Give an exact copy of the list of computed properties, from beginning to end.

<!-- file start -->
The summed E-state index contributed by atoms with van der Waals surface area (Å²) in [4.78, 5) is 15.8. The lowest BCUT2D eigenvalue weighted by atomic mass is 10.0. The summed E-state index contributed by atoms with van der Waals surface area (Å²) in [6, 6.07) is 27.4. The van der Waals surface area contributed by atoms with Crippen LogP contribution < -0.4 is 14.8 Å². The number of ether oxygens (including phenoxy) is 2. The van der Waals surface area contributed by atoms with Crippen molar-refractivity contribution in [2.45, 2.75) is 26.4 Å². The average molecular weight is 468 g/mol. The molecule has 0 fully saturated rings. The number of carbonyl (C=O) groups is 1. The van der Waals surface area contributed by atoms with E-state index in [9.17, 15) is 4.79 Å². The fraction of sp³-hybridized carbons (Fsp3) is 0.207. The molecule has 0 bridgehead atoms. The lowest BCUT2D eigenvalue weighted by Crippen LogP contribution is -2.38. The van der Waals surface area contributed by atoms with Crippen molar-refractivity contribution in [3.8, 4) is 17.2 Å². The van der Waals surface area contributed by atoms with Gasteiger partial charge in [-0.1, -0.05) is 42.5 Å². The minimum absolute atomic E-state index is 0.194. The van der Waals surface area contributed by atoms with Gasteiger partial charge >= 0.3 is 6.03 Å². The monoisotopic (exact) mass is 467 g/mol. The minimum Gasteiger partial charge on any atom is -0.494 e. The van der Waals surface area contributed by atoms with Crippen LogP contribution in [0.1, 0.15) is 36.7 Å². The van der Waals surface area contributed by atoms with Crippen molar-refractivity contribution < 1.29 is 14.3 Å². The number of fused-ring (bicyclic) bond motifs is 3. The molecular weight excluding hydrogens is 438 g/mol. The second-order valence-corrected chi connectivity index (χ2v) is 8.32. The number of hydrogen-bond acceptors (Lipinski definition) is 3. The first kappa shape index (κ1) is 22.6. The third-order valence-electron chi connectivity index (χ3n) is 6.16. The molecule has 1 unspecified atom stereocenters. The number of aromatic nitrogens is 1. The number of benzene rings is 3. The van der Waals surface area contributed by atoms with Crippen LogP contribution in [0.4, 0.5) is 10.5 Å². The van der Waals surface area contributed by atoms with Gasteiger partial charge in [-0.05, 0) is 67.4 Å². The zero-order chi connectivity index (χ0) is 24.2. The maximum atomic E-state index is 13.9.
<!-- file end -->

The summed E-state index contributed by atoms with van der Waals surface area (Å²) in [4.78, 5) is 15.8. The lowest BCUT2D eigenvalue weighted by atomic mass is 10.0. The summed E-state index contributed by atoms with van der Waals surface area (Å²) in [6, 6.07) is 27.4. The van der Waals surface area contributed by atoms with Crippen LogP contribution < -0.4 is 14.8 Å². The number of ether oxygens (including phenoxy) is 2. The van der Waals surface area contributed by atoms with Crippen molar-refractivity contribution in [2.45, 2.75) is 26.4 Å². The average molecular weight is 468 g/mol. The molecule has 0 fully saturated rings. The number of carbonyl (C=O) groups is 1. The van der Waals surface area contributed by atoms with E-state index in [9.17, 15) is 4.79 Å². The fraction of sp³-hybridized carbons (Fsp3) is 0.207. The molecule has 0 bridgehead atoms. The lowest BCUT2D eigenvalue weighted by Crippen LogP contribution is -2.38. The van der Waals surface area contributed by atoms with Crippen molar-refractivity contribution in [3.8, 4) is 17.2 Å². The van der Waals surface area contributed by atoms with Gasteiger partial charge in [-0.1, -0.05) is 42.5 Å². The minimum absolute atomic E-state index is 0.194. The van der Waals surface area contributed by atoms with Gasteiger partial charge >= 0.3 is 6.03 Å². The monoisotopic (exact) mass is 467 g/mol. The minimum Gasteiger partial charge on any atom is -0.494 e. The van der Waals surface area contributed by atoms with Crippen LogP contribution in [0.1, 0.15) is 36.7 Å². The van der Waals surface area contributed by atoms with Crippen molar-refractivity contribution < 1.29 is 14.3 Å². The number of fused-ring (bicyclic) bond motifs is 3. The molecular weight excluding hydrogens is 438 g/mol. The second-order valence-corrected chi connectivity index (χ2v) is 8.32. The number of hydrogen-bond acceptors (Lipinski definition) is 3. The first kappa shape index (κ1) is 22.6. The third-order valence-electron chi connectivity index (χ3n) is 6.16. The molecule has 1 unspecified atom stereocenters. The number of aromatic nitrogens is 1. The number of benzene rings is 3. The van der Waals surface area contributed by atoms with Crippen LogP contribution in [0.4, 0.5) is 10.5 Å². The van der Waals surface area contributed by atoms with Gasteiger partial charge in [-0.05, 0) is 67.4 Å². The zero-order chi connectivity index (χ0) is 24.2. The maximum atomic E-state index is 13.9.